By touting Cambridge Analytica's work on his campaign, Trump tightens his bond to growing scandal.
Using Twitter on Thursday morning, Trump broke his silence on the embattled data analysis firm at the center of an international campaign scandal, appearing to gloat about how Cambridge Analytica helped him secure a narrow electoral victory in 2016, while losing the popular vote.
"Remember when they were saying, during the campaign, that Donald Trump is giving great speeches and drawing big crowds, but he is spending much less money and not using social media as well as Crooked Hillary's large and highly sophisticated staff. Well, not saying that anymore!" Trump tweeted, in what appeared to be his comment on the scandal.
Still smarting about not getting enough credit for his 2016 win, Trump looked willing to strengthen his association with a firm accused of illegal activity — in order to stroke his own ego.
The Trump boast comes amid a series of explosive reports detailing Cambridge Analytica’s involvement in potentially illegal activity, including harvesting Facebook data from more than 50 million Americans, and then using it — without their knowledge or consent — to help the Trump campaign.
Also this week, London’s Channel 4 aired an undercover expose, in which top executives at Cambridge Analytica were caught admitting that they use bribes and sex workers to entrap politicians. In the video, Cambridge Analytica CEO Alexander Nix described how the firm uses shadowy front companies, fake IDs, and subcontractors to operate secretly in elections across the world.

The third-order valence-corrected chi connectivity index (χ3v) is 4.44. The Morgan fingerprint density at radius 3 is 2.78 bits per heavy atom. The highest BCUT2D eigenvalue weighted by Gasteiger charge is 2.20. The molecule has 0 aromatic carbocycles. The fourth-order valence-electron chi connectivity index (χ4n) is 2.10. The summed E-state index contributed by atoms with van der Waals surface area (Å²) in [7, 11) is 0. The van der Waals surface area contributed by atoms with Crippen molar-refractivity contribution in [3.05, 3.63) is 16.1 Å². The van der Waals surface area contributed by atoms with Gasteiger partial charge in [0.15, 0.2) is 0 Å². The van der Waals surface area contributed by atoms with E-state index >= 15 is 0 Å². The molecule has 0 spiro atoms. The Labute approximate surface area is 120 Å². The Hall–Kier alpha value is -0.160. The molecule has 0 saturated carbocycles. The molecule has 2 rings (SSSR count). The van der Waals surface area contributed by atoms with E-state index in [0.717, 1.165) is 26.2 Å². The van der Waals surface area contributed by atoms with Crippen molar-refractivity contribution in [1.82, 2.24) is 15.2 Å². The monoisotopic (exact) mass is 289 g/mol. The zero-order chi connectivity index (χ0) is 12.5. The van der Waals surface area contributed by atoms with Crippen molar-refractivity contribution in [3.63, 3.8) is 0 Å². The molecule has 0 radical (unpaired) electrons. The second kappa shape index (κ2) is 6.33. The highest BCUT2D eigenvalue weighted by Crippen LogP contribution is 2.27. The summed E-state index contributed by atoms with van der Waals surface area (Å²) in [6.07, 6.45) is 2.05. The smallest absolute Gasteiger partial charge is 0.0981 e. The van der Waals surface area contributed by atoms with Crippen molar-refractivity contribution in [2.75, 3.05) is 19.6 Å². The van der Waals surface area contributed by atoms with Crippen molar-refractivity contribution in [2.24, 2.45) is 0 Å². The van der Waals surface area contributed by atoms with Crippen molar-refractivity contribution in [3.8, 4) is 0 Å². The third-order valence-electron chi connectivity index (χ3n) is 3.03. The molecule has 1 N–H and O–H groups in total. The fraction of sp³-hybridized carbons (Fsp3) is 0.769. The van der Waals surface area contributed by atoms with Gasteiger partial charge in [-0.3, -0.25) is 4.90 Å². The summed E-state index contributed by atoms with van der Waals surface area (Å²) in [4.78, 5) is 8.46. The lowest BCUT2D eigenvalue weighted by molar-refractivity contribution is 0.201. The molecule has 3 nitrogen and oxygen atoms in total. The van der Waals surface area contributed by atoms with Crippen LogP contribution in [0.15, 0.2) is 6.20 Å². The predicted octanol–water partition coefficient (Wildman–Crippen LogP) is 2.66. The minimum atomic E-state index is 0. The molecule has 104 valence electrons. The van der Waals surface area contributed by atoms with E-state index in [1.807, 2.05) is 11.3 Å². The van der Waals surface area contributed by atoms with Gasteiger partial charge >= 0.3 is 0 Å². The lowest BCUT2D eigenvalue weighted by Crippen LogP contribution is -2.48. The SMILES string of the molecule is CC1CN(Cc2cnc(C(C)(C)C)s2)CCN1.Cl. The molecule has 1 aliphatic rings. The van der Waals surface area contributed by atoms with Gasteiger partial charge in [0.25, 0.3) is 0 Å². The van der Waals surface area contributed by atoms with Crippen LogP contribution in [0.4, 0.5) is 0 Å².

Previously, it was reported that Cambridge Analytica’s CEO had reached out to WikiLeaks founder Julian Assange in an effort to obtain Hillary Clinton’s deleted emails.
Not surprisingly, special counsel Robert Mueller's team has been zeroing in on the controversial firm, according to a recent ABC News report.
The Trump campaign hired Cambridge Analytica in June 2016. Jared Kushner, who was in charge of overseeing then-candidate Trump’s digital operations, brought the data firm into the campaign — a decision that was reportedly cheered on by Steve Bannon, a former vice president of Cambridge Analytica.
By August of 2016, 13 full-time Cambridge Analytica employees were working for Trump's campaign.
"We found that Facebook and digital targeting were the most effective ways to reach the audiences. After the primary, we started ramping up because we knew that doing a national campaign is different than doing a primary campaign," Kushner told Forbes magazine just after the election. "That was when we formalized the system because we had to ramp up for digital fundraising. We brought in Cambridge Analytica."
As the burgeoning scandal unfolds, Trump may regret hugging the company so tight.